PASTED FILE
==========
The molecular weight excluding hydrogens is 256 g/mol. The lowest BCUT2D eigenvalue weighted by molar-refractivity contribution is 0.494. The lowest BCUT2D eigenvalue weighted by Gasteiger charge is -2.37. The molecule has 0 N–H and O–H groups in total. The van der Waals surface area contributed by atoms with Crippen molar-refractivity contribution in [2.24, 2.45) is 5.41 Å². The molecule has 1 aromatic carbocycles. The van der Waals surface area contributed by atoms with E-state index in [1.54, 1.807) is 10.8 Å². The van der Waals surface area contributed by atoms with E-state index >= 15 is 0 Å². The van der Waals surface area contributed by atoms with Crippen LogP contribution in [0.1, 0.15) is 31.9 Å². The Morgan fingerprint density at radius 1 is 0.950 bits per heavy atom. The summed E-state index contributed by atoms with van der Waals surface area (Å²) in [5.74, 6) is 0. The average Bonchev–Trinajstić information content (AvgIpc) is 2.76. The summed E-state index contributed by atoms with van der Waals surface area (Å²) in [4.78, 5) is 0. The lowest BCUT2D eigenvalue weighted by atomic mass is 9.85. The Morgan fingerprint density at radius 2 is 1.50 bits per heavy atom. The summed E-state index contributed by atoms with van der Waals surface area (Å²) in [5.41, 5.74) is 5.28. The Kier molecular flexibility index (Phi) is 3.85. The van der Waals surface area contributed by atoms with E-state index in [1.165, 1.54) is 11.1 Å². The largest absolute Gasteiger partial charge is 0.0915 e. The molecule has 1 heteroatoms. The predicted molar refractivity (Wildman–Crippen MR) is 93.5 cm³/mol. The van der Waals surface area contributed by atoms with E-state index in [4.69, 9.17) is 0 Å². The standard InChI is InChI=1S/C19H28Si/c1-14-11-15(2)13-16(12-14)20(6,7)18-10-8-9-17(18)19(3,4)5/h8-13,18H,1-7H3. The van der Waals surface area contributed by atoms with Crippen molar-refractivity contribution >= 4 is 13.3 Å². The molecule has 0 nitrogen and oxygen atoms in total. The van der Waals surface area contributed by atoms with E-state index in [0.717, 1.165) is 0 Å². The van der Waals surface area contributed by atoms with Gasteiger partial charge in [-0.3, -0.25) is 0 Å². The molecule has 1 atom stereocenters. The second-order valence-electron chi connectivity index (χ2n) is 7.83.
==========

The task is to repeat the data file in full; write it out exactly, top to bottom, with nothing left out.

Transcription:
The molecular weight excluding hydrogens is 256 g/mol. The lowest BCUT2D eigenvalue weighted by molar-refractivity contribution is 0.494. The lowest BCUT2D eigenvalue weighted by Gasteiger charge is -2.37. The molecule has 0 N–H and O–H groups in total. The van der Waals surface area contributed by atoms with Crippen molar-refractivity contribution in [2.24, 2.45) is 5.41 Å². The molecule has 1 aromatic carbocycles. The van der Waals surface area contributed by atoms with E-state index in [1.54, 1.807) is 10.8 Å². The van der Waals surface area contributed by atoms with E-state index >= 15 is 0 Å². The van der Waals surface area contributed by atoms with Crippen LogP contribution in [0.1, 0.15) is 31.9 Å². The Morgan fingerprint density at radius 1 is 0.950 bits per heavy atom. The summed E-state index contributed by atoms with van der Waals surface area (Å²) in [5.74, 6) is 0. The average Bonchev–Trinajstić information content (AvgIpc) is 2.76. The summed E-state index contributed by atoms with van der Waals surface area (Å²) in [4.78, 5) is 0. The lowest BCUT2D eigenvalue weighted by atomic mass is 9.85. The Morgan fingerprint density at radius 2 is 1.50 bits per heavy atom. The summed E-state index contributed by atoms with van der Waals surface area (Å²) in [5.41, 5.74) is 5.28. The Kier molecular flexibility index (Phi) is 3.85. The van der Waals surface area contributed by atoms with E-state index in [1.165, 1.54) is 11.1 Å². The largest absolute Gasteiger partial charge is 0.0915 e. The molecule has 1 heteroatoms. The predicted molar refractivity (Wildman–Crippen MR) is 93.5 cm³/mol. The van der Waals surface area contributed by atoms with E-state index in [4.69, 9.17) is 0 Å². The standard InChI is InChI=1S/C19H28Si/c1-14-11-15(2)13-16(12-14)20(6,7)18-10-8-9-17(18)19(3,4)5/h8-13,18H,1-7H3. The van der Waals surface area contributed by atoms with Crippen molar-refractivity contribution >= 4 is 13.3 Å². The molecule has 0 nitrogen and oxygen atoms in total. The van der Waals surface area contributed by atoms with E-state index in [0.717, 1.165) is 0 Å². The van der Waals surface area contributed by atoms with Gasteiger partial charge in [-0.3, -0.25) is 0 Å². The molecule has 1 atom stereocenters. The second-order valence-electron chi connectivity index (χ2n) is 7.83.